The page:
The 72 torpedoes each house Khan's buddies and Carol's father is a bit of a naughty boy.

Khan blows the whistle on Marcus as he explains that his awakening was for his own selfish gain in using his overall superiority as a weapon against the Klingon Empire.

With the Enterprise’s warp core deader than a dodo, this operation has cancelled all means of return.

Having kissed and made up, Scotty repairs the warp core but Marcus’s mighty battleship, the USS Vengeance, attacks the lowly Enterprise.

In exchange for the lives of his crew, Kirk offers Khan and his buddies as bargaining material.

This generous offer is refused and quickly orders the annihilation of the Enterprise but thanks to Scotty, Kirk and co will live to fight another day.

Kirk finds not a friend in me, but discovers an ally in Khan and Marcus should be slightly concerned.

Back on the Enterprise, incoming message Mr Spock and who’s this, why it’s only Mr Spock (Prime).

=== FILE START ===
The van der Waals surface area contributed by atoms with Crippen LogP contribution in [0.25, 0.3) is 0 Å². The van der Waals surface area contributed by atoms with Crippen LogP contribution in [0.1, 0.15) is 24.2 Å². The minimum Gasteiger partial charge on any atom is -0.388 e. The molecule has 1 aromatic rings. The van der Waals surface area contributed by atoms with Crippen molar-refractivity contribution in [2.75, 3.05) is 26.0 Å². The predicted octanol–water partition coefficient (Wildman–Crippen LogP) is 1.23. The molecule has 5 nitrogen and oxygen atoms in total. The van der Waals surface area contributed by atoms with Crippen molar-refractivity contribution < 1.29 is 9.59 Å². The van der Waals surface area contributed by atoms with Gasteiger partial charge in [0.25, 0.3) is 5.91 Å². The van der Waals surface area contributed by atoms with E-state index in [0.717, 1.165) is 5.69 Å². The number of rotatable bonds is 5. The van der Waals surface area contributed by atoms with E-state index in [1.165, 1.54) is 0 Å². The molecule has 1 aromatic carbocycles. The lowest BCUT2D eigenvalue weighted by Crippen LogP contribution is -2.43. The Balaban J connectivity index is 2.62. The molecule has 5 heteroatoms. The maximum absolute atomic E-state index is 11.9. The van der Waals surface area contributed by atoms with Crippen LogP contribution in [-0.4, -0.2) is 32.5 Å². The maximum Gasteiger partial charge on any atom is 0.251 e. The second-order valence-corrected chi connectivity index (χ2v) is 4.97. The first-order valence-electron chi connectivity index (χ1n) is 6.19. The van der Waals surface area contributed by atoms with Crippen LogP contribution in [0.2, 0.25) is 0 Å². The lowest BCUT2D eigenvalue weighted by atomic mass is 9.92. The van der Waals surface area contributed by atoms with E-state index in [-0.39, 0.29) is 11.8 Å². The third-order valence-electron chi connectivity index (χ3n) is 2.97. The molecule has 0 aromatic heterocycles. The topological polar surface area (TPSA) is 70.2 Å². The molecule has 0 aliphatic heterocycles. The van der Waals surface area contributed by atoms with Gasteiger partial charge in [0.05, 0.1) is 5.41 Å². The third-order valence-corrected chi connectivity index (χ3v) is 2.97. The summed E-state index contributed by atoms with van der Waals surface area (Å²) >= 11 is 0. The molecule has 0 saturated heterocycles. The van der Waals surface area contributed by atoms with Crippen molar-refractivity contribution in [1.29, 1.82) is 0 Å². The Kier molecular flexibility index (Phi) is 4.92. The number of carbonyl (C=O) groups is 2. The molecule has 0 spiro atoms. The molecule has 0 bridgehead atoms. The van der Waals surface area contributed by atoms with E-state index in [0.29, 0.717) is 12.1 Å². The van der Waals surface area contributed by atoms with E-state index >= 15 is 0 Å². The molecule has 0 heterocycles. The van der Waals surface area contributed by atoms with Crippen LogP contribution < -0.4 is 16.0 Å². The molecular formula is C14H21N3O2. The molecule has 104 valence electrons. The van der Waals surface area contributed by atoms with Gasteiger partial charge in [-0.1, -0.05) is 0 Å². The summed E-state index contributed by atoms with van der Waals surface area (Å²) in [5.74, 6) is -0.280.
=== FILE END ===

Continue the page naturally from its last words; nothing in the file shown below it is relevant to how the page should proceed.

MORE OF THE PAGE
During a brief discussion, the other Spock explains that defeating Khan is possible, but at a great cost.

We bounce back to Kirk and Khan kills Marcus off screen.  The noise suggests that he breaks his Gregory Peck.

It’s now Khan’s turn to negotiate with Spock and believes that his crew is beamed aboard Vengeance.

However, the wily young Vulcan sent live torpedoes, keeping his comrades safe as houses.

If Riggs was pissed in Lethal Weapon, Khan is really pissed when the torpedoes go off with a bang.

With the two spaceships descending to Earth, Kirk instigates an inevitable but smart role reversal from 1982...

Despite the warnings of Scotty, Kirk knocks his hysterical friend sparko.